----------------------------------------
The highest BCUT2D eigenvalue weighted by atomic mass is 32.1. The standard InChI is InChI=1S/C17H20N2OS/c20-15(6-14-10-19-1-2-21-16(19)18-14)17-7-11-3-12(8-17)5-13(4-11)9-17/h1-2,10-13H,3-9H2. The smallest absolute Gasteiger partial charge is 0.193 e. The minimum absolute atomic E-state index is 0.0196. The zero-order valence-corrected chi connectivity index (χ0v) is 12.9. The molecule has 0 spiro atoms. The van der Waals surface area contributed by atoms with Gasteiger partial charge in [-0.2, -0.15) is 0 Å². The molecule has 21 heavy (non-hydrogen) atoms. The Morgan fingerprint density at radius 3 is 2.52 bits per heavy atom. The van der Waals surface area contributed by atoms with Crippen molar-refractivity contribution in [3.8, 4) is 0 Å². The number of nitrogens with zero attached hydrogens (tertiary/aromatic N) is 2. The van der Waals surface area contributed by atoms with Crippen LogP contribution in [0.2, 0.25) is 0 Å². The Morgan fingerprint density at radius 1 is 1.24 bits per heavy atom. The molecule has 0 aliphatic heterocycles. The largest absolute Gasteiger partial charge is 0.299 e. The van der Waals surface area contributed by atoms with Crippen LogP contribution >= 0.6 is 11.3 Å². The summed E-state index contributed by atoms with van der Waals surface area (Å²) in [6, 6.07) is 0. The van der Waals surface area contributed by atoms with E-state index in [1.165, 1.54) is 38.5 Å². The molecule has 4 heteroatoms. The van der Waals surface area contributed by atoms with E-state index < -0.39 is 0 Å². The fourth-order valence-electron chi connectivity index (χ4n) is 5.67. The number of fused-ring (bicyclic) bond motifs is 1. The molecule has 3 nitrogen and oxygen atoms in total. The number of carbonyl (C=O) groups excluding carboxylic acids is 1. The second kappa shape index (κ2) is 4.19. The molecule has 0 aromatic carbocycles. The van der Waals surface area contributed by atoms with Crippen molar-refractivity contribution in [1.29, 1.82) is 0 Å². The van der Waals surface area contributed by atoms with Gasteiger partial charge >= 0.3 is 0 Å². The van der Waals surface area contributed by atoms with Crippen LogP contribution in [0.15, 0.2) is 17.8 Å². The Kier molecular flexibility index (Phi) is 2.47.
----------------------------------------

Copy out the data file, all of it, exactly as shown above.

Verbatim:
The highest BCUT2D eigenvalue weighted by atomic mass is 32.1. The standard InChI is InChI=1S/C17H20N2OS/c20-15(6-14-10-19-1-2-21-16(19)18-14)17-7-11-3-12(8-17)5-13(4-11)9-17/h1-2,10-13H,3-9H2. The smallest absolute Gasteiger partial charge is 0.193 e. The minimum absolute atomic E-state index is 0.0196. The zero-order valence-corrected chi connectivity index (χ0v) is 12.9. The molecule has 0 spiro atoms. The van der Waals surface area contributed by atoms with Gasteiger partial charge in [-0.2, -0.15) is 0 Å². The molecule has 21 heavy (non-hydrogen) atoms. The Morgan fingerprint density at radius 3 is 2.52 bits per heavy atom. The van der Waals surface area contributed by atoms with Crippen molar-refractivity contribution in [3.8, 4) is 0 Å². The number of nitrogens with zero attached hydrogens (tertiary/aromatic N) is 2. The van der Waals surface area contributed by atoms with Crippen LogP contribution in [0.2, 0.25) is 0 Å². The Morgan fingerprint density at radius 1 is 1.24 bits per heavy atom. The molecule has 0 aliphatic heterocycles. The largest absolute Gasteiger partial charge is 0.299 e. The van der Waals surface area contributed by atoms with Crippen LogP contribution >= 0.6 is 11.3 Å². The summed E-state index contributed by atoms with van der Waals surface area (Å²) in [6, 6.07) is 0. The van der Waals surface area contributed by atoms with E-state index in [1.165, 1.54) is 38.5 Å². The molecule has 4 heteroatoms. The van der Waals surface area contributed by atoms with E-state index < -0.39 is 0 Å². The fourth-order valence-electron chi connectivity index (χ4n) is 5.67. The number of fused-ring (bicyclic) bond motifs is 1. The molecule has 3 nitrogen and oxygen atoms in total. The number of carbonyl (C=O) groups excluding carboxylic acids is 1. The second kappa shape index (κ2) is 4.19. The molecule has 0 aromatic carbocycles. The van der Waals surface area contributed by atoms with Crippen molar-refractivity contribution in [1.29, 1.82) is 0 Å². The van der Waals surface area contributed by atoms with Gasteiger partial charge >= 0.3 is 0 Å². The van der Waals surface area contributed by atoms with Crippen LogP contribution in [0.15, 0.2) is 17.8 Å². The Kier molecular flexibility index (Phi) is 2.47.